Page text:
76master branch, and forward port these changes.
77
78 master^ --> #1 --> #2 --> #3
79 \ *"pu" head
80 \---> master --> #1' --> #2' --> #3'
81
82The diff between master^ and #1 is applied to master and
83committed to create #1' commit with the commit information (log,
84author and date) taken from commit #1. On top of that #2' and #3'
85commits are made similarly out of #2 and #3 commits.
86
87Old #3 is not recorded in any of the .git/refs/heads/ file
88anymore, so after doing this you will have dangling commit if
89you ran fsck-cache, which is normal. After testing "pu", you
90can run "git prune" to get rid of those original three commits.
91
92While I am talking about "git rebase", I should talk about how
93to do cherrypicking using only the core GIT tools.
94
95Let's go back to the earlier picture, with different labels.
96
97You, as an individual developer, cloned upstream repository and
22a06b3c 98made a couple of commits on top of it.
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99
100 *your "master" head
101 upstream --> #1 --> #2 --> #3
102
103You would want changes #2 and #3 incorporated in the upstream,
104while you feel that #1 may need further improvements. So you
105prepare #2 and #3 for e-mail submission.
106
107 $ git format-patch master^^ master
108
917a8f89 109This creates two files, 0001-XXXX.patch and 0002-XXXX.patch. Send
365a00a3 110them out "To: " your project maintainer and "Cc: " your mailing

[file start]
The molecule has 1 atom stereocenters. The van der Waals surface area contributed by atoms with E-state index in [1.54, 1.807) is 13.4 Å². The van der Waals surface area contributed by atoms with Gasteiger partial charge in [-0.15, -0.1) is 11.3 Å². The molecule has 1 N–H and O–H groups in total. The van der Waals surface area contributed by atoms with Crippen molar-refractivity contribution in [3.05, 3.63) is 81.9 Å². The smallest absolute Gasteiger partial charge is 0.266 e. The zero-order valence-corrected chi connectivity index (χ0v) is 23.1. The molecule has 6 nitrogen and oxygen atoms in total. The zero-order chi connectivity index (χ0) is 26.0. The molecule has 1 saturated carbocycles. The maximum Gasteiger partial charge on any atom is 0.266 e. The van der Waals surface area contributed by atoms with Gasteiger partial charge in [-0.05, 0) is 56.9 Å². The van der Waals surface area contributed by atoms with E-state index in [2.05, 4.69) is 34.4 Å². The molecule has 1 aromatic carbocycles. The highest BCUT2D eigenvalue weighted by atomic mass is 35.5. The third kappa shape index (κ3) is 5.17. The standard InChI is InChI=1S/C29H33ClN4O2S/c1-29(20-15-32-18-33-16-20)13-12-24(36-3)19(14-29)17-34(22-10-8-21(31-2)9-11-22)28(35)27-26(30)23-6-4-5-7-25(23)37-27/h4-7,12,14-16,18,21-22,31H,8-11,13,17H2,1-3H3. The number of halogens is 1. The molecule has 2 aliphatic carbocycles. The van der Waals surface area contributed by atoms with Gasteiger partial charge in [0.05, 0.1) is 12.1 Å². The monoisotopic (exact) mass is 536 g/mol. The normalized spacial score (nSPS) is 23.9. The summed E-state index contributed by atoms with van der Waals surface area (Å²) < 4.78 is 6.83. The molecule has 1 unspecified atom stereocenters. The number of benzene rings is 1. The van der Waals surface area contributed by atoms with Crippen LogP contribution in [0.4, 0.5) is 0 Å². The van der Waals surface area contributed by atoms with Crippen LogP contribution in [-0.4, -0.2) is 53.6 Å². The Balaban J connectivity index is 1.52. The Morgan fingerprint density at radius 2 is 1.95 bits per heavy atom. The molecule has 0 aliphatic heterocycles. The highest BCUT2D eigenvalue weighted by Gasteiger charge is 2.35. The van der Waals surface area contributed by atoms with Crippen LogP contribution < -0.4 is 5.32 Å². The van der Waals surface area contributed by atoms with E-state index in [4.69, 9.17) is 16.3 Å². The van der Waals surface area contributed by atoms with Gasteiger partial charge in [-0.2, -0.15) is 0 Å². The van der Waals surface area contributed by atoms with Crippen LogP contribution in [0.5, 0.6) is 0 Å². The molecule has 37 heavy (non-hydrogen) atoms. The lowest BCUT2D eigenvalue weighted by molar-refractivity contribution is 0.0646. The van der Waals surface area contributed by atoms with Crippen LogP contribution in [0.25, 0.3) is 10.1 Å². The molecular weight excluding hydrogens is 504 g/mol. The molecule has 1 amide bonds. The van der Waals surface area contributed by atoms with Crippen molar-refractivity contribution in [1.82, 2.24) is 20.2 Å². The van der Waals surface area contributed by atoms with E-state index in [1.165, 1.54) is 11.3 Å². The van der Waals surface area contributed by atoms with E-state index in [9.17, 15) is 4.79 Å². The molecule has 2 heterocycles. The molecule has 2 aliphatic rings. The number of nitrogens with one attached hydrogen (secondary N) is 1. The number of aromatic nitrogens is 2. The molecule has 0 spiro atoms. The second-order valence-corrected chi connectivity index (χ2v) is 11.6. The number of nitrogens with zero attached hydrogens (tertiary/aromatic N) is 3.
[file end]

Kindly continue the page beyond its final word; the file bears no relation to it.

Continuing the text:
215a7ad1 111list. You could use contributed script git-send-email if
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112your host has necessary perl modules for this, but your usual
113MUA would do as long as it does not corrupt whitespaces in the
114patch.
115
116Then you would wait, and you find out that the upstream picked
117up your changes, along with other changes.
118
119 where *your "master" head
120 upstream --> #1 --> #2 --> #3
121 used \
122 to be \--> #A --> #2' --> #3' --> #B --> #C
123 *upstream head
124
125The two commits #2' and #3' in the above picture record the same
126changes your e-mail submission for #2 and #3 contained, but
addf88e4 127probably with the new sign-off line added by the upstream
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128maintainer and definitely with different committer and ancestry
129information, they are different objects from #2 and #3 commits.
130
131You fetch from upstream, but not merge.
132
133 $ git fetch upstream
134
135This leaves the updated upstream head in .git/FETCH_HEAD but
136does not touch your .git/HEAD nor .git/refs/heads/master.
137You run "git rebase" now.
138
139 $ git rebase FETCH_HEAD master
140
141Earlier, I said that rebase applies all the commits from your
142branch on top of the upstream head. Well, I lied. "git rebase"
143is a bit smarter than that and notices that #2 and #3 need not
144be applied, so it only applies #1. The commit ancestry graph
145becomes something like this:
146
147 where *your old "master" head
148 upstream --> #1 --> #2 --> #3
149 used \ your new "master" head*
150 to be \--> #A --> #2' --> #3' --> #B --> #C --> #1'
151 *upstream
152 head
153
154Again, "git prune" would discard the disused commits #1-#3 and
155you continue on starting from the new "master" head, which is
156the #1' commit.
157
158-jc
159
160-